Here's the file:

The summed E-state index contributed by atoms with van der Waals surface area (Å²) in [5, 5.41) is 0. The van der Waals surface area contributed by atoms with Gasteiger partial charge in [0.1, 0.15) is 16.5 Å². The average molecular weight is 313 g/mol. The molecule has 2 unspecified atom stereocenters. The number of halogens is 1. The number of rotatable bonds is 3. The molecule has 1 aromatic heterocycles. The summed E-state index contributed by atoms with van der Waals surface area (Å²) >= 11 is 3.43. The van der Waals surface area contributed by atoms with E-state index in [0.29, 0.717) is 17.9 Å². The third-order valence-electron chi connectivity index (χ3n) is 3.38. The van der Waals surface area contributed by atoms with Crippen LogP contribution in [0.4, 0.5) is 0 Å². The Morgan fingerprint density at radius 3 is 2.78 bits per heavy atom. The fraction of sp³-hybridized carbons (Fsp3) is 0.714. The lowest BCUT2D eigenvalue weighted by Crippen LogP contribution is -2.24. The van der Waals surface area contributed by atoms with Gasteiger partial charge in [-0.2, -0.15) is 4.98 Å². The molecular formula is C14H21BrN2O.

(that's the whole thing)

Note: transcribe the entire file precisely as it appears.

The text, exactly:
The summed E-state index contributed by atoms with van der Waals surface area (Å²) in [5, 5.41) is 0. The van der Waals surface area contributed by atoms with Gasteiger partial charge in [0.1, 0.15) is 16.5 Å². The average molecular weight is 313 g/mol. The molecule has 2 unspecified atom stereocenters. The number of halogens is 1. The number of rotatable bonds is 3. The molecule has 1 aromatic heterocycles. The summed E-state index contributed by atoms with van der Waals surface area (Å²) >= 11 is 3.43. The van der Waals surface area contributed by atoms with E-state index in [0.29, 0.717) is 17.9 Å². The third-order valence-electron chi connectivity index (χ3n) is 3.38. The van der Waals surface area contributed by atoms with Crippen LogP contribution in [0.4, 0.5) is 0 Å². The Morgan fingerprint density at radius 3 is 2.78 bits per heavy atom. The fraction of sp³-hybridized carbons (Fsp3) is 0.714. The lowest BCUT2D eigenvalue weighted by Crippen LogP contribution is -2.24. The van der Waals surface area contributed by atoms with Gasteiger partial charge in [-0.2, -0.15) is 4.98 Å². The molecular formula is C14H21BrN2O.